“It is really hard to simply tell kids about careers, so even bringing in guest lecturers is not enough,” said Lounsbury. “Visiting sites, working with equipment, thinking through science projects, or seeing others doing these things is what makes it all click. I wish I could do more of … this for kids—that’s what inspires me.”
“Gumdrop and toothpick towers are fun to build, but I’m not sure they have a significant impact on inspiring a student to pursue a career in engineering,” said Michele Perrin, a math and engineering instructor at Marian Middle School in Missouri. “The hardest part for me is obtaining enough materials to keep the class truly hands-on.”
How to improve
While time constraints, budget concerns, and lack of career knowledge are challenges, there are still ways to interest students in STEM careers.
“My students come in wanting to be doctors, or another health professional. Other than that, they know that they could work in a lab, or become an academic. None of them would ever think of becoming a science journalist, or a patent lawyer, or a quality control specialist at a brewery, just to name a few,” said Nathan C. Ackroyd, a second-year organic chemistry teacher at Mount Royal University in Alberta, Canada. “I think that the best way to get people interested in STEM careers is to discuss options when topics in science that are related to those careers come up.”
Another way is to start early.
“Our experience has shown that if you’re waiting until high school to talk about any career, STEM or otherwise, you’re too late,” said David Jones, an engineer and co-founder of Edamar Inc., a hands-on science education company that makes the KitBook.
“Kids start forming ideas in their minds, consciously or sub-consciously, about what they’re good at or not good at by around fourth or fifth grade. By middle school, they’re already on a path.”
Jones said that in Europe, companies like Siemens enter schools and become involved with students beginning at the kindergarten level.
“Science is something you do, not just read about. Elementary students, not just high school students, need more hands-on lab activities,” he said. “Even if a student is not inclined to become an engineer or scientist, we are all living in an increasingly technology-driven world. It is important for everyone to have a basic understanding of the devices and technologies that are going to be a huge part of their lives.”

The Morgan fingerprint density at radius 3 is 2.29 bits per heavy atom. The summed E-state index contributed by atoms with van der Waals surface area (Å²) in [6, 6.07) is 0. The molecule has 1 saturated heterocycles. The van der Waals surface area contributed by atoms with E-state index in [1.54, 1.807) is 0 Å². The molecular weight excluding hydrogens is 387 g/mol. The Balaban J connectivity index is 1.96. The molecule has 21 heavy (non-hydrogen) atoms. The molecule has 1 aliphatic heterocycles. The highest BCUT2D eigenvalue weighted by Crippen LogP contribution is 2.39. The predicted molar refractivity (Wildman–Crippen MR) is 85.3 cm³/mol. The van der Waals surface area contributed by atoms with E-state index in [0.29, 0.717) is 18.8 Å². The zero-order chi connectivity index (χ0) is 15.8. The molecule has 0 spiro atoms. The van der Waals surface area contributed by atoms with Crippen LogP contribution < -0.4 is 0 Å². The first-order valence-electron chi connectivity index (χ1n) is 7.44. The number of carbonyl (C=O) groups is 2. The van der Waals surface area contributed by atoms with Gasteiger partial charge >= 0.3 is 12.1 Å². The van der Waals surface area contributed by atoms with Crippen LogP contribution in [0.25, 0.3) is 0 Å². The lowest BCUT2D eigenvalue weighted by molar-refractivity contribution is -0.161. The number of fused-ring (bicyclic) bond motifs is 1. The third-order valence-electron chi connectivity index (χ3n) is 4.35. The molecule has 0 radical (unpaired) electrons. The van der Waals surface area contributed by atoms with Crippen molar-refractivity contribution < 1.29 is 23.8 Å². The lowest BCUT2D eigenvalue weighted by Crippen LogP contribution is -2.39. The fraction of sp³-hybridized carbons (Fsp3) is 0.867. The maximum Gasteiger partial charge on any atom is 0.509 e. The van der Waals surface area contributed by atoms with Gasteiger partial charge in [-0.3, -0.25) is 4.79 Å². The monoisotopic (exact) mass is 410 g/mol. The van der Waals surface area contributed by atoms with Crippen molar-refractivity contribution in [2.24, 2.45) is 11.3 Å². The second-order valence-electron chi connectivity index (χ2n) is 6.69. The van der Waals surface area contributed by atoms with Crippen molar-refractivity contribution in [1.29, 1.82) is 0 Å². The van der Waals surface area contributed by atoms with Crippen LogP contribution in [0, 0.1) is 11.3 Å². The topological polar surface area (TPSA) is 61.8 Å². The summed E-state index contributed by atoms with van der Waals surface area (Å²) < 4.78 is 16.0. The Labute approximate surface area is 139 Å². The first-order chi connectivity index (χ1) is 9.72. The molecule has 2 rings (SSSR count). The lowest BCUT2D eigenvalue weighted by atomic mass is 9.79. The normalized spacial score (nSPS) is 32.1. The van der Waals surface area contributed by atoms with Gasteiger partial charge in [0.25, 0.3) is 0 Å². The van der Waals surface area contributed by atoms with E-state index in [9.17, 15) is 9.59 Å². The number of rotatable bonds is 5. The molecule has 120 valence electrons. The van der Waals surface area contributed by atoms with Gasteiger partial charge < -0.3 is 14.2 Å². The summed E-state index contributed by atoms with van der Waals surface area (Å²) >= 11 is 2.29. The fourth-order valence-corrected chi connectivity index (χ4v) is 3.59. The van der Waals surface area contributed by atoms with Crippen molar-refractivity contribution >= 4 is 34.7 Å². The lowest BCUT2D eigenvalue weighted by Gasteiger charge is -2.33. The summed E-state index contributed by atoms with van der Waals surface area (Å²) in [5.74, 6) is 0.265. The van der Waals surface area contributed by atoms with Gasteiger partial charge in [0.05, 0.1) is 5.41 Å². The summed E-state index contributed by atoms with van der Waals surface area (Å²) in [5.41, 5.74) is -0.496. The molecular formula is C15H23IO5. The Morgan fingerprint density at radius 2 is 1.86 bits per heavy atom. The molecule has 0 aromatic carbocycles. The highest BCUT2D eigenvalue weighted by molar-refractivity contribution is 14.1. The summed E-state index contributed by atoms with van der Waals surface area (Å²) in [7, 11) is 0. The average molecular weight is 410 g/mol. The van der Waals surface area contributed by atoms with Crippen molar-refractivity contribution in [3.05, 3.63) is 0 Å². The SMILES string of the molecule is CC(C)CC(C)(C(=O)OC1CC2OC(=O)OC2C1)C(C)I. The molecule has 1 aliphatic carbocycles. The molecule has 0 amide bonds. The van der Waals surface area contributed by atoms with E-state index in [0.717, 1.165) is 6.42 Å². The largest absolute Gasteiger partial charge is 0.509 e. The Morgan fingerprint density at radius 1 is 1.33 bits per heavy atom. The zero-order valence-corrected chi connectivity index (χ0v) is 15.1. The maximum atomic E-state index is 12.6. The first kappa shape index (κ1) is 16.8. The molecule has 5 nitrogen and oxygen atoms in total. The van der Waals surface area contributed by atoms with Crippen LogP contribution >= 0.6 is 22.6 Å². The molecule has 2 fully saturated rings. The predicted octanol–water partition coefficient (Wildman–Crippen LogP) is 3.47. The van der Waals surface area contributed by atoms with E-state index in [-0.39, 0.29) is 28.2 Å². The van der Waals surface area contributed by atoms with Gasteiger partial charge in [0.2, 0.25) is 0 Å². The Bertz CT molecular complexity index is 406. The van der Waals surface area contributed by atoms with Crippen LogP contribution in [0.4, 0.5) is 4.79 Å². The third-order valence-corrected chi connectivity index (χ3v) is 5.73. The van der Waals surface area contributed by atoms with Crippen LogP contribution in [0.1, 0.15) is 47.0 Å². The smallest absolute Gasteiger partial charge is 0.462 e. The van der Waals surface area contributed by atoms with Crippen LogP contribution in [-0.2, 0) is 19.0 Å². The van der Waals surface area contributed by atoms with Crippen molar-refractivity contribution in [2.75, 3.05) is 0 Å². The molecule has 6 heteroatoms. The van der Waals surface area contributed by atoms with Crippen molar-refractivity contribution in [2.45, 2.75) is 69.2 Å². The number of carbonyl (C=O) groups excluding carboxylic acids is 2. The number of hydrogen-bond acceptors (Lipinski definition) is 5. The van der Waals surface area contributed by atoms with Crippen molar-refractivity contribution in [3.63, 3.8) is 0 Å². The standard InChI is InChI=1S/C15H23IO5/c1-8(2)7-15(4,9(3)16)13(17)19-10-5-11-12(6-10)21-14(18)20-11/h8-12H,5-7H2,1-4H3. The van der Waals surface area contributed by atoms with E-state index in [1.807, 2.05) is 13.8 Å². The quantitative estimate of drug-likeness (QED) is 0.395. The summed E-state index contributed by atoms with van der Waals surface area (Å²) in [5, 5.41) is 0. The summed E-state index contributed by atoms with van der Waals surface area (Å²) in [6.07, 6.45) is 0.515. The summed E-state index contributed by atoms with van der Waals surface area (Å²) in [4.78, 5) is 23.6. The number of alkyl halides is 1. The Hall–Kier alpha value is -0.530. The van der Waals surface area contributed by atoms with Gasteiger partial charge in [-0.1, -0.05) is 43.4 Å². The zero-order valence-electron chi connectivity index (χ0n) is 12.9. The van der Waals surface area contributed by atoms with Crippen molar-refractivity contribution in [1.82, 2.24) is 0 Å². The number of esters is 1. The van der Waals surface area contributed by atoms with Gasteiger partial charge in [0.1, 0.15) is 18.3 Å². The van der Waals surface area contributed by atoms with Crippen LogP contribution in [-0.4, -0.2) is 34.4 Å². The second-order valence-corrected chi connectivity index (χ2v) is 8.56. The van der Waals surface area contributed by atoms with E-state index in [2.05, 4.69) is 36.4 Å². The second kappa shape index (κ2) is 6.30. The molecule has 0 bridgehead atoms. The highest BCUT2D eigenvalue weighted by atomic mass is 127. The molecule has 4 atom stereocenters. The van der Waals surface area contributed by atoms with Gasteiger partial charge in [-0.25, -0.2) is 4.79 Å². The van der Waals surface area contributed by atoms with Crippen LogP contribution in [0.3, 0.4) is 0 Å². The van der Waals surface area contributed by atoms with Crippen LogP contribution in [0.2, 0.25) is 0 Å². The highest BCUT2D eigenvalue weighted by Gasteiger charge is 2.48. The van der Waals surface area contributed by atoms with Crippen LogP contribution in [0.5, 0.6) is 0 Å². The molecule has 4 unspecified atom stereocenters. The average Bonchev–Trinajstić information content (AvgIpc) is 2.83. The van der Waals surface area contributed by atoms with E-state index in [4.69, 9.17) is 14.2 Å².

Incorporating more hands-on labs, as well as including real-world examples of STEM applications, is another logical way to get students interested in STEM careers.
Casey O’Hara, a physics, engineering, and green technology teacher at Carlmont High School in California and a Knowles Science Teaching Foundation fellow, recently spent a month at the South Pole participating in a polar research expedition to study neutrinos. While there, O’Hara communicated with his students via web chats and blogs, bringing scientific field research to life. He also incorporated his experience into his curriculum.
“By discussing real-life examples of STEM, it opens up conversation to STEM careers,” O’Hara said.
Greg Livadas, a spokesman for the National Technical Institute for the Deaf, a college of Rochester Institute of Technology, said his school offers summer programs to help high school students with hearing loss find their interest.
“They get to do a variety of hands-on activities, including building remote-controlled cars out of Legos, dissecting a cow’s eyeball, doing CSI activities in a lab, writing a business plan, et cetera,” said Livadas. “Our ‘Explore Your Future’ program is a week-long camp for high schoolers to help them figure out if college is right for them, and to offer suggestions on the type of careers that may interest them. We also have a week-long summer program focused on girls, called TechGirlz. We want more girls to enter technological fields, and this year we’re seeing just as many girls as boys enrolled for the first time. TechGirlz offers girls hands-on activities, including building their own computers which they can take home.”
To help teachers learn more about what STEM career opportunities exist for students, as well as give educators a first-hand taste of a real STEM career, colleges and programs around the country are offering state-of-the-art professional development.
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